...Our deeper incompetence stems from an inability to recognize the proper limits to our own virtues; to forget, as Aristotle cautioned, that even good things "bring harm to many people; for before now men have been undone by reason of their wealth, and others by reason of their courage."
Thus we reject profiling on the commendable grounds that human beings ought not to be treated as statistical probabilities. But at some point, the failure to profile puts innocent lives recklessly at risk. We also abhor waterboarding for the eminently decent reason that it borders on torture. But there are worse things than waterboarding—like allowing another 9/11 to unfold because we recoil at the means necessary to prevent it. Similarly, there are worse things than Guantanamo—like releasing terrorists to Yemen so they can murder and maim again (and so we can hope to take them out for good in a "clean" Predator missile strike).I would add that our deeper incompetence also stems from a refusal to acknowledge the ruthlessness and bad intentions of others; specifically, the malignity of "jihad is the way; sharia is the goal."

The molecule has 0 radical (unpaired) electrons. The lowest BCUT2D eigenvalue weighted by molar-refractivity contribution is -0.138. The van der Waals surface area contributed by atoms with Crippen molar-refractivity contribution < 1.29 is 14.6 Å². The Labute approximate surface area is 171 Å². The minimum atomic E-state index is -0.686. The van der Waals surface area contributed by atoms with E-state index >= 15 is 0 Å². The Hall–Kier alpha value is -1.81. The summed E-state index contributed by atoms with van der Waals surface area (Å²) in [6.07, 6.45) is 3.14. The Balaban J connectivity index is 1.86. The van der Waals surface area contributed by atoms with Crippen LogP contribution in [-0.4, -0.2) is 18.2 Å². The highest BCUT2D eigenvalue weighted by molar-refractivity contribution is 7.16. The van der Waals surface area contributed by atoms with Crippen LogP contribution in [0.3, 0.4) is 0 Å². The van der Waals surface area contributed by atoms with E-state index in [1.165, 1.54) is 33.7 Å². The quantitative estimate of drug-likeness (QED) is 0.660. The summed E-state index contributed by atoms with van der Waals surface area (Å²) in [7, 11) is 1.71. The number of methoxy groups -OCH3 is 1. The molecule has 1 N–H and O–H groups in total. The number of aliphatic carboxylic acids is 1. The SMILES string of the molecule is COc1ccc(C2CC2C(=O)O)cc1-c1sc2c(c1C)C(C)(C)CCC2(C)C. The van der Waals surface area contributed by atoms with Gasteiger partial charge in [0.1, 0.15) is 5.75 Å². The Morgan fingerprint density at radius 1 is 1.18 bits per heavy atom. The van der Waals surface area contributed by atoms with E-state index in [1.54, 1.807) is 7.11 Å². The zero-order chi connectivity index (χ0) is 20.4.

Put simply, we do not acquit ourselves morally by trying to abstain from a choice of evils. We just allow the nearest evil to make the choice for us.
And so it goes. We can be proud of how deeply we mourn the losses of troops in Afghanistan and Iraq. But a nation that mourns too deeply ultimately becomes incapable of conducting a war of any description, whether for honor, interest or survival. We rightly care about the environment. But our neurotic obsession with carbon betrays an inability to distinguish between pollution and the stuff of life itself. We are a country of standards and laws. Yet we are moving perilously in the direction of abolishing notions of discretion and judgment.
One of life's paradoxes is that we are as often undone by our virtues as by our vices. And so it is with civilizations, ours not least.